Observer Pattern is defined by the 'Gang of Four' Design Patterns book as a "one-to-many dependency between objects so that when one object changes state, all its dependents are notified and updated automatically".
They also say that the Observer pattern should be used in any of the following situations:
When an abstraction has two aspects, one dependent on the other. Encapsulating these aspects in separate objects lets you vary and reuse them independently.
When a change to one object requires changing others, and you don't know how many objects need to be changed.
When an object should be able to notify other objects without making assumptions about who these objects are. In other words, you don't want these objects tightly coupled.
On Adam Stroud Android Database Best Practices book it states that "the Cursor class provides the methods that expose the Observer pattern to a source of data. And, by using these methods, it is possible to respond to data changes using the Observer Pattern rather than polling the database for changes, which can be inefficient":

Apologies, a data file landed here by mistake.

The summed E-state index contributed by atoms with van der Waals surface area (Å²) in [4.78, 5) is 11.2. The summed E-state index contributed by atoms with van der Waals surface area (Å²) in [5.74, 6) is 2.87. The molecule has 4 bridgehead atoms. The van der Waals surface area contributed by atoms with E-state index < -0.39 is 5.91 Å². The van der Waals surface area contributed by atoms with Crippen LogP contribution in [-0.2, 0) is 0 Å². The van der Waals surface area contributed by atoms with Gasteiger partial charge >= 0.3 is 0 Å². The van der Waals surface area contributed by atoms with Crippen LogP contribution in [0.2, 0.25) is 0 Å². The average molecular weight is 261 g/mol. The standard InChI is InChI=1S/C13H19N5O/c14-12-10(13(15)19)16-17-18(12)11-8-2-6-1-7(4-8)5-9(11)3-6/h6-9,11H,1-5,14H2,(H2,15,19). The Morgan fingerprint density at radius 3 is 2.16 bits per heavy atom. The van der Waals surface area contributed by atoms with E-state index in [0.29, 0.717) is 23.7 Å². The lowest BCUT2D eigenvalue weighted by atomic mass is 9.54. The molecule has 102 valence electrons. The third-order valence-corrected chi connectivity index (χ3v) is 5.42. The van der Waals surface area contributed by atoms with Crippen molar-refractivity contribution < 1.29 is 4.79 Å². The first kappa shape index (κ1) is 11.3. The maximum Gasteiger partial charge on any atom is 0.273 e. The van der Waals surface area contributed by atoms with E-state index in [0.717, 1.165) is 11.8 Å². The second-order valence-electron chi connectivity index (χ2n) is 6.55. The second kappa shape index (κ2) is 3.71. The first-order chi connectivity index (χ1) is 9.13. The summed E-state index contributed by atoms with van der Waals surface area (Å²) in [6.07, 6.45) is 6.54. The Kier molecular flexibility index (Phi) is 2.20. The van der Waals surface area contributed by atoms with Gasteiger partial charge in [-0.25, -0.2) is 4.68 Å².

Similarly, by using a ContentProvider, we can use a ContentResolver client object to access the data from the Content Provider and then register a ContentObserver to listen to the change of data behind the URI the observer was registered for.
So, as the Subject object in the Observer pattern, ContentResolver has the methods that, by my thinking, are almost the same:
registerContentObserver() of ContentResolver is Attach() from Subject
unregisterContentObserver() of ContentResolver is Dettach() from Subject
notifyChange() of ContentResolver is Notify() from Subject
So, my question is, if the three components of a ContentProvider (ContentProvider, ContentResolver, and ContentObserver) are by themselves an implementation of the Observer pattern?
Yes and no.
Yes, because the pattern of interaction described in Observer exists in these classes in equivalent semantic form.
No, because there is so much more going on in those classes than just Observer. Between them they also handle data persistence, cross-process communication, synchronous vs asynchronous updates and much more.
The Observer pattern, and many others by GoF, were identified in part to enable composition and code reuse through lightweight mixin-type implementations. This could be done in C++, much less so in Java.
Java of course for many reasons tends towards large, heavyweight classes that never do just one thing. In Java, you could not just borrow the Observer pattern bits from those classes and use them elsewhere. You would instead reimplement the pattern.
So- these classes implement the pattern, but they are not necessarily a model implementation of the pattern, in alignment with the original spirit of GoF.